# [Question] What is abstraction?

I’m not clear on what the term ab­strac­tion re­ally means. It seems to mean differ­ent things in differ­ent con­texts.

I’m a pro­gram­mer, and when I think of ab­strac­tion, the first thing I think of is some­thing that feels like com­po­si­tion. Sup­pose you are a par­ent and want to teach your child how to brush their teeth. To do that, you break the task “brush your teeth” into sub­tasks like 1) pre­pare your tooth­brush, 2) ac­tu­ally brush your teeth, 3) rinse your mouth and 4) clean your tooth­brush. In pro­gram­ming, you would break the brushTeeth method into helper meth­ods like pre­pareTooth­brush, ac­tu­al­lyBrushTeeth, rinseMouth and cleanTooth­brush. And you would call brushTeeth an ab­strac­tion, be­cause it is com­posed of sub­tasks. My un­der­stand­ing is that this doesn’t just ap­ply to pro­gram­ming: in the real world, if you told your child “brush your teeth”, that would also be an ab­strac­tion for “pre­pare your tooth­brush, ac­tu­ally brush your teeth, rinse your mouth, and then clean your tooth­brush”.

But there’s some­thing else that I think of when I think of the term “ab­strac­tion”. Sup­pose I have a pro­gram that has peo­ple, dogs, and cats. All three have heights, weights and names, so I cre­ate an an­i­mal class, and I say that peo­ple, dogs and cats are more spe­cific ver­sions of an an­i­mal. My un­der­stand­ing is that this too would be an ab­strac­tion. In pro­gram­ming, and in the real world. My un­der­stand­ing is that the idea of an an­i­mal is an ab­strac­tion over the idea of a hu­man, dog or cat.

But there seems to be some­thing very differ­ent about each of the two situ­a­tions. In the first, we would say that the “brush your teeth” ab­strac­tion is com­posed of the sub­tasks, but we wouldn’t say that “an­i­mal” is com­posed of hu­mans, dogs and cats in the sec­ond. And we would say that the idea of an an­i­mal is a more gen­eral ver­sion of the idea of a hu­man, dog and cat, but we wouldn’t say that “brush your teeth” is a more gen­eral ver­sion of prepar­ing your tooth­brush or rins­ing your mouth.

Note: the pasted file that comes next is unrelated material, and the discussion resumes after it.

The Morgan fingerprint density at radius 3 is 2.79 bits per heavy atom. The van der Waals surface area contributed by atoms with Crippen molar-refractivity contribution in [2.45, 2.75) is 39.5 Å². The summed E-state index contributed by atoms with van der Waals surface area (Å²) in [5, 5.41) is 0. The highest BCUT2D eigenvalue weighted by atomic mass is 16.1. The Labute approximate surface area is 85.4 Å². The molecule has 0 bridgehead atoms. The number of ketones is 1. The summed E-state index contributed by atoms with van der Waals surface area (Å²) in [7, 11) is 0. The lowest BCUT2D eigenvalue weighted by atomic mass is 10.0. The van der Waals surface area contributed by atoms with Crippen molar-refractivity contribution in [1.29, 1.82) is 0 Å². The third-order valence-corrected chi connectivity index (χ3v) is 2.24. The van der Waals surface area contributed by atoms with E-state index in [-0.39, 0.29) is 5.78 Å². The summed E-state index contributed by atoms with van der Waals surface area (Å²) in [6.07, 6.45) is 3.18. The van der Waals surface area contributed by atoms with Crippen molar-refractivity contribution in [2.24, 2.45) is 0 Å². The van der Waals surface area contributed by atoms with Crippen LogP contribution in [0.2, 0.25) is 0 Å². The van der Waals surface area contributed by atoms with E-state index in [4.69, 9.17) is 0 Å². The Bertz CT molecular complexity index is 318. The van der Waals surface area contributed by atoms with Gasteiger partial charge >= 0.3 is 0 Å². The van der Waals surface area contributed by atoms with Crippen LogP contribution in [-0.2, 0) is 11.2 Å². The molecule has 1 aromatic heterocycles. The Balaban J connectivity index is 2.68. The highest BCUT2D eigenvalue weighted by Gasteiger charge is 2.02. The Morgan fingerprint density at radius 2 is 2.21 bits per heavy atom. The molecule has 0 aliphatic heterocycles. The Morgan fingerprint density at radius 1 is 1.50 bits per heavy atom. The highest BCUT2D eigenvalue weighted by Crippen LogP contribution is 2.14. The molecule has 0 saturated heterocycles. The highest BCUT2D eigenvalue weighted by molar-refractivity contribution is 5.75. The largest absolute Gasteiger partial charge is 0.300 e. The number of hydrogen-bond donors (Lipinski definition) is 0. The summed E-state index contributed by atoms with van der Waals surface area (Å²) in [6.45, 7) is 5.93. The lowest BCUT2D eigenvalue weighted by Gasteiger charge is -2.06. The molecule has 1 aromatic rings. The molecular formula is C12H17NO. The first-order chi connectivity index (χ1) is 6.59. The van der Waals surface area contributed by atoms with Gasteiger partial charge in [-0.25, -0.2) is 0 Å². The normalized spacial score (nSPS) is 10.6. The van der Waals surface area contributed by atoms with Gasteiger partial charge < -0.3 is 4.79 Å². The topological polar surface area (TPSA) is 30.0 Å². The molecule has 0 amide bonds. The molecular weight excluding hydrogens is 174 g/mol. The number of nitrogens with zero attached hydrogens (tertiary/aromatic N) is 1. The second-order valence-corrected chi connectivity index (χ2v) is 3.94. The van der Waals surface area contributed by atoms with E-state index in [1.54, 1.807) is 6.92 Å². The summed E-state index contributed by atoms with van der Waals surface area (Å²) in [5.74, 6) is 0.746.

The first ex­am­ple seems to be about com­po­si­tion, and the sec­ond about gen­er­al­ity, so I’m con­fused as to what ab­strac­tion re­ally is.

And if we look at yet more con­texts, there seems to be more in­con­sis­tency in how the term is used. In se­man­tics and philos­o­phy, “ab­stract” means some­thing that you can’t per­ceive with one of your five senses; the op­po­site of “con­crete”. A ten­nis ball is con­crete be­cause you can see it and touch it, but “ten­nis” is an ab­stract con­cept that you can’t see or touch. But this use of the word doesn’t dis­t­in­guish be­tween de­grees of ab­strac­tion. Ac­cord­ing to this use of the word, some­thing ei­ther is ab­stract, or it isn’t. But with the first two ex­am­ples, there’s clearly lev­els of ab­strac­tion.

And the se­man­tics and philos­o­phy ver­sion of ab­strac­tion seems like it matches the use of the term in the con­text of art. In the con­text of art, art is ab­stract when it doesn’t de­pict con­crete things. Eg. a paint­ing that tries to de­pict fear is ab­stract be­cause fear is an ab­stract con­cept, not a con­crete thing, whereas a por­trait of Lisa Gher­ar­dini (the Mona Lisa) is not ab­stract art, be­cause it de­picts a con­crete thing.

As for the term “ab­stract” in the con­text of aca­demic pa­pers, that seem­ings like it might just be a butcher­ing of the term. It’s a sum­mary. If you were to sum­ma­rize the task of brush­ing your teeth, you wouldn’t say “here’s a con­tainer that is com­posed of the sub­tasks”. If you were to sum­ma­rize the idea of an an­i­mal, that would just be a differ­ent thing than say­ing that it is a more gen­eral ver­sion of a hu­man, dog and cat.